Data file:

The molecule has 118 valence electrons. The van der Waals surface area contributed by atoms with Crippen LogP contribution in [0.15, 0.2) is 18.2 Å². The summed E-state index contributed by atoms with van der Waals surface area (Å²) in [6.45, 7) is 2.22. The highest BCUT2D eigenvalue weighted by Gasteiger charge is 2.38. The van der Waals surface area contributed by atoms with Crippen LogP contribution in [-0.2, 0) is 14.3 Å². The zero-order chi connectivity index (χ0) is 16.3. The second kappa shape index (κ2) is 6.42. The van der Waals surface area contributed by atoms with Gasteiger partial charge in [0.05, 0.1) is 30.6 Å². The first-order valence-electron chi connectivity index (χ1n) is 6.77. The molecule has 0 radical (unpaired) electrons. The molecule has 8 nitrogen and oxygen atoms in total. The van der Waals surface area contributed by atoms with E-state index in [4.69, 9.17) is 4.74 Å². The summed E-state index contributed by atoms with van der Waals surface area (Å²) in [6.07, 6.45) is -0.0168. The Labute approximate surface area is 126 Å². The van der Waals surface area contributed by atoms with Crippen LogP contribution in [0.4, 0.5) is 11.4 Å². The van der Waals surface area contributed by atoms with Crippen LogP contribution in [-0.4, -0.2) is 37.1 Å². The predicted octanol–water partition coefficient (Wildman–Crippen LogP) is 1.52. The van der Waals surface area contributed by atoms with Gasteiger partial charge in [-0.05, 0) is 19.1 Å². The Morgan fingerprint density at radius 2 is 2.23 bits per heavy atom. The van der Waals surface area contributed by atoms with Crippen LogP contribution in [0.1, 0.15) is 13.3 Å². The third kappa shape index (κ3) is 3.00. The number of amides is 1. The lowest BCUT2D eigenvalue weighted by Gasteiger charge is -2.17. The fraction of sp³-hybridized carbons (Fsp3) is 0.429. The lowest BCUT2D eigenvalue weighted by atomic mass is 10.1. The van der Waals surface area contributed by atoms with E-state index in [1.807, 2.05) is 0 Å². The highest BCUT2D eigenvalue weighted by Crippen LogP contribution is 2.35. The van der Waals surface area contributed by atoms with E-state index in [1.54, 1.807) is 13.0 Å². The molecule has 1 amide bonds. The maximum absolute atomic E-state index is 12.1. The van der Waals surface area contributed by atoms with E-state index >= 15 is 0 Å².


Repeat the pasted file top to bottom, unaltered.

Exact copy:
The molecule has 118 valence electrons. The van der Waals surface area contributed by atoms with Crippen LogP contribution in [0.15, 0.2) is 18.2 Å². The summed E-state index contributed by atoms with van der Waals surface area (Å²) in [6.45, 7) is 2.22. The highest BCUT2D eigenvalue weighted by Gasteiger charge is 2.38. The van der Waals surface area contributed by atoms with Crippen LogP contribution in [-0.2, 0) is 14.3 Å². The zero-order chi connectivity index (χ0) is 16.3. The second kappa shape index (κ2) is 6.42. The van der Waals surface area contributed by atoms with Gasteiger partial charge in [0.05, 0.1) is 30.6 Å². The first-order valence-electron chi connectivity index (χ1n) is 6.77. The molecule has 0 radical (unpaired) electrons. The molecule has 8 nitrogen and oxygen atoms in total. The van der Waals surface area contributed by atoms with E-state index in [4.69, 9.17) is 4.74 Å². The summed E-state index contributed by atoms with van der Waals surface area (Å²) in [6.07, 6.45) is -0.0168. The Labute approximate surface area is 126 Å². The van der Waals surface area contributed by atoms with Crippen LogP contribution in [0.4, 0.5) is 11.4 Å². The van der Waals surface area contributed by atoms with Crippen LogP contribution in [-0.4, -0.2) is 37.1 Å². The predicted octanol–water partition coefficient (Wildman–Crippen LogP) is 1.52. The van der Waals surface area contributed by atoms with Gasteiger partial charge in [-0.05, 0) is 19.1 Å². The Morgan fingerprint density at radius 2 is 2.23 bits per heavy atom. The van der Waals surface area contributed by atoms with Crippen LogP contribution in [0.1, 0.15) is 13.3 Å². The third kappa shape index (κ3) is 3.00. The number of amides is 1. The lowest BCUT2D eigenvalue weighted by Gasteiger charge is -2.17. The fraction of sp³-hybridized carbons (Fsp3) is 0.429. The lowest BCUT2D eigenvalue weighted by atomic mass is 10.1. The van der Waals surface area contributed by atoms with E-state index in [1.807, 2.05) is 0 Å². The highest BCUT2D eigenvalue weighted by Crippen LogP contribution is 2.35. The van der Waals surface area contributed by atoms with E-state index in [1.54, 1.807) is 13.0 Å². The molecule has 1 amide bonds. The maximum absolute atomic E-state index is 12.1. The van der Waals surface area contributed by atoms with E-state index >= 15 is 0 Å².